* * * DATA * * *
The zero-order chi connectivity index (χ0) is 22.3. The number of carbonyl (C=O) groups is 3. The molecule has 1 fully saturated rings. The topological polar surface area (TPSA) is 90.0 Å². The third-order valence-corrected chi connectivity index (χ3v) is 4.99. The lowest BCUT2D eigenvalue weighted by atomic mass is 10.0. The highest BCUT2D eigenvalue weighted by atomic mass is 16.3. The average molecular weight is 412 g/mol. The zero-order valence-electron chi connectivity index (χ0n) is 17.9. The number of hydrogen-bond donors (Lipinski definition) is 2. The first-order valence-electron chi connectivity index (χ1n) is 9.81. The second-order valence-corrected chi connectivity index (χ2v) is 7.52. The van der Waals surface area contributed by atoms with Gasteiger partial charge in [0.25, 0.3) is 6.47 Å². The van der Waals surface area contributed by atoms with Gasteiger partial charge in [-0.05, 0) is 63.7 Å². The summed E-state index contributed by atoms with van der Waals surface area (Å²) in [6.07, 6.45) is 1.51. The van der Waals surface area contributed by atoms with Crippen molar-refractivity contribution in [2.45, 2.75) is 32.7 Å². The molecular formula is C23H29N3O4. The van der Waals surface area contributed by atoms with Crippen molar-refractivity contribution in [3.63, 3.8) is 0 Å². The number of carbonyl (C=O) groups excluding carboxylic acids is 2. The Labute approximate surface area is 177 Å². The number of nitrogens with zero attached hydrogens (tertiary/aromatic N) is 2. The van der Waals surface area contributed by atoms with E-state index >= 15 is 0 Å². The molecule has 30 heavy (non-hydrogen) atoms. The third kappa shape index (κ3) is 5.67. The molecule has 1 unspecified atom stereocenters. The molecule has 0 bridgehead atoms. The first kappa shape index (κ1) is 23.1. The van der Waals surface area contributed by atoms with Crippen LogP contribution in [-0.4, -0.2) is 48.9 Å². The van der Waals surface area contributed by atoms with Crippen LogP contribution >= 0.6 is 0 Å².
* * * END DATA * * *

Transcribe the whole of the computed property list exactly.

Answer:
The zero-order chi connectivity index (χ0) is 22.3. The number of carbonyl (C=O) groups is 3. The molecule has 1 fully saturated rings. The topological polar surface area (TPSA) is 90.0 Å². The third-order valence-corrected chi connectivity index (χ3v) is 4.99. The lowest BCUT2D eigenvalue weighted by atomic mass is 10.0. The highest BCUT2D eigenvalue weighted by atomic mass is 16.3. The average molecular weight is 412 g/mol. The zero-order valence-electron chi connectivity index (χ0n) is 17.9. The number of hydrogen-bond donors (Lipinski definition) is 2. The first-order valence-electron chi connectivity index (χ1n) is 9.81. The second-order valence-corrected chi connectivity index (χ2v) is 7.52. The van der Waals surface area contributed by atoms with Gasteiger partial charge in [0.25, 0.3) is 6.47 Å². The van der Waals surface area contributed by atoms with Gasteiger partial charge in [-0.05, 0) is 63.7 Å². The summed E-state index contributed by atoms with van der Waals surface area (Å²) in [6.07, 6.45) is 1.51. The van der Waals surface area contributed by atoms with Crippen molar-refractivity contribution in [2.45, 2.75) is 32.7 Å². The molecular formula is C23H29N3O4. The van der Waals surface area contributed by atoms with Crippen molar-refractivity contribution in [3.63, 3.8) is 0 Å². The number of carbonyl (C=O) groups excluding carboxylic acids is 2. The Labute approximate surface area is 177 Å². The number of nitrogens with zero attached hydrogens (tertiary/aromatic N) is 2. The van der Waals surface area contributed by atoms with E-state index >= 15 is 0 Å². The molecule has 30 heavy (non-hydrogen) atoms. The third kappa shape index (κ3) is 5.67. The molecule has 1 unspecified atom stereocenters. The molecule has 0 bridgehead atoms. The first kappa shape index (κ1) is 23.1. The van der Waals surface area contributed by atoms with Crippen LogP contribution in [-0.4, -0.2) is 48.9 Å². The van der Waals surface area contributed by atoms with Crippen LogP contribution >= 0.6 is 0 Å².